Withdrawal Agreement: Legal Opinion DebateFull Debate: Read Full Debate
Joanna CherryMain Page: Joanna Cherry (Scottish National Party - Edinburgh South West)
Department Debates - View all Joanna Cherry's debates with the Attorney General
Legislation Debates - View all Joanna Cherry's contributions to the Immigration (Armed Forces) Bill 2017-19
My right hon. Friend has got paragraph 16 wrong, if I may respectfully say so. What it says was that I advised in the past that that was so. What I now consider, at paragraph 17, is:
“that the legally binding provisions of the Joint Instrument and the content of the Unilateral Declaration reduce the risk”
that we would be held involuntarily and by the bad faith. Why? Because these new provisions make it easier to facilitate an effective claim to the arbitrator that that conduct is being exhibited. Those are cumulative. If one looks at the agreement as a whole, one sees that the obligations on the Union are to treat with urgency the negotiation of alternative arrangements. There is a new obligation that has not existed before in any document that the Union has agreed to, which is that it must aim to do this within 12 months of our withdrawal. That is an important obligation, because it makes time of the essence. If that deadline is passed, as in any legal jurisprudence on such matters relating in a domestic context to breach of contract, for example, that means that the parties must demonstrate that they are intensifying their efforts. If they do not, they could be in breach of their best endeavours obligation.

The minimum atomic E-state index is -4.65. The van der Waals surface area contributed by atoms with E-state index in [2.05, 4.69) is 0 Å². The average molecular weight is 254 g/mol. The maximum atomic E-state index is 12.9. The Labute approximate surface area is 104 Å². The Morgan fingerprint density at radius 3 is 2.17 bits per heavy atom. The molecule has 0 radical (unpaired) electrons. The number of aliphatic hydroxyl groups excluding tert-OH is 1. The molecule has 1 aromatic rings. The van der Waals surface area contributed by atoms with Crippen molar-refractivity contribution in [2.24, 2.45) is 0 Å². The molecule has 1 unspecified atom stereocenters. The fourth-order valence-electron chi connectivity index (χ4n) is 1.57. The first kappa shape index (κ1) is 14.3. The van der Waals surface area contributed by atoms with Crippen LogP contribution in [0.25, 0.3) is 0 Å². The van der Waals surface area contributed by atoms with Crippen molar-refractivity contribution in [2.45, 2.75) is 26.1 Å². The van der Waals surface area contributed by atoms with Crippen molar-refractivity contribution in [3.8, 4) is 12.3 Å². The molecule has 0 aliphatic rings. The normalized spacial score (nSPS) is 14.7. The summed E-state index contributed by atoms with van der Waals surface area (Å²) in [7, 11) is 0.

What I hope will not be lost on my hon. and right hon. Friends is why the hon. and learned Lady is insisting and pressing upon them the facts and matters that she has just been drawing to their attention. It could be, I wonder, that there is some ulterior motive in her concern about the absence of a unilateral exit mechanism in all circumstances.
Turning to the opinion of Lord Anderson, who is always worthy of the most careful attention and the greatest of respect—as anybody of his distinction should be listened to—I take issue with some of his comments. For example—my opinion sets this out and other lawyers are commenting to that effect this morning—the hon. and learned Lady does no justice to the fact that these measures and improvements do facilitate, and mean that there is a reduction of risk in, our being able to prove and demonstrate bad faith or want of best endeavours. She says that we could not terminate, but there is in fact in my opinion a clear pathway to termination.
As the hon. and learned Lady knows, I wrote in my opinion that if in the circumstance that we got a declaration from the arbitral tribunal that there had been a lack of best endeavours, having regard to the accelerated pace of negotiation which this new agreement now imposes, we could then move to suspend our obligations, if we wished to do so, under the protocol. If that suspension was prolonged, we could invoke article 20 to argue that it was no longer necessary because the inaction of the European Union demonstrated that it must think that it was no longer necessary, and that could lead to termination. It is therefore not entirely true to say that there is no way in which the provisions could be terminated. I say to the hon. and learned Lady that suspension, in these circumstances, is as effective as termination, because the only way in which the EU could restore the position would be for it to come back to the negotiating table with genuinely new proposals.